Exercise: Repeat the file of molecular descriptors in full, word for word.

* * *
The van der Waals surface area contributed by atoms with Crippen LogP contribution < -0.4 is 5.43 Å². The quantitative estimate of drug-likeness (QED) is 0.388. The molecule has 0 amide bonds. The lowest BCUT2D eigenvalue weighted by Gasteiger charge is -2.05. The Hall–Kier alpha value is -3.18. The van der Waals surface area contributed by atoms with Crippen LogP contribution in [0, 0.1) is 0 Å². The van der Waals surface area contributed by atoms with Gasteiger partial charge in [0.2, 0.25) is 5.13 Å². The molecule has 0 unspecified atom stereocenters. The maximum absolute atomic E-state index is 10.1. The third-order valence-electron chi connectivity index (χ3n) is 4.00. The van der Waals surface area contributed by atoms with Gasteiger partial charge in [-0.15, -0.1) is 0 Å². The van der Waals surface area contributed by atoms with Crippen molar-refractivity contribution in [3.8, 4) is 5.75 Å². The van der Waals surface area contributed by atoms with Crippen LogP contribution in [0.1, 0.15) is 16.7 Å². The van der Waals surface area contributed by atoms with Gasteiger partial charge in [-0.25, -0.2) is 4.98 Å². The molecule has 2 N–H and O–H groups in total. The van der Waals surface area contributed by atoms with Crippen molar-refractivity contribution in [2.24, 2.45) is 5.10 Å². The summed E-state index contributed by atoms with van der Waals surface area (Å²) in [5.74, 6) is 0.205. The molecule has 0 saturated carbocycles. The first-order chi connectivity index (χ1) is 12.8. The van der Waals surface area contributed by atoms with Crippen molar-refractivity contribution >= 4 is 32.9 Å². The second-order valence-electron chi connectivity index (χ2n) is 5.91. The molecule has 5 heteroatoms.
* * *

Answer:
The van der Waals surface area contributed by atoms with Crippen LogP contribution < -0.4 is 5.43 Å². The quantitative estimate of drug-likeness (QED) is 0.388. The molecule has 0 amide bonds. The lowest BCUT2D eigenvalue weighted by Gasteiger charge is -2.05. The Hall–Kier alpha value is -3.18. The van der Waals surface area contributed by atoms with Crippen LogP contribution in [0, 0.1) is 0 Å². The van der Waals surface area contributed by atoms with Gasteiger partial charge in [0.2, 0.25) is 5.13 Å². The molecule has 0 unspecified atom stereocenters. The maximum absolute atomic E-state index is 10.1. The third-order valence-electron chi connectivity index (χ3n) is 4.00. The van der Waals surface area contributed by atoms with Gasteiger partial charge in [-0.15, -0.1) is 0 Å². The van der Waals surface area contributed by atoms with Crippen molar-refractivity contribution in [3.8, 4) is 5.75 Å². The van der Waals surface area contributed by atoms with Crippen LogP contribution in [0.1, 0.15) is 16.7 Å². The van der Waals surface area contributed by atoms with Gasteiger partial charge in [-0.25, -0.2) is 4.98 Å². The molecule has 2 N–H and O–H groups in total. The van der Waals surface area contributed by atoms with Crippen molar-refractivity contribution in [2.24, 2.45) is 5.10 Å². The summed E-state index contributed by atoms with van der Waals surface area (Å²) in [5.74, 6) is 0.205. The molecule has 0 saturated carbocycles. The first-order chi connectivity index (χ1) is 12.8. The van der Waals surface area contributed by atoms with Crippen molar-refractivity contribution >= 4 is 32.9 Å². The second-order valence-electron chi connectivity index (χ2n) is 5.91. The molecule has 5 heteroatoms.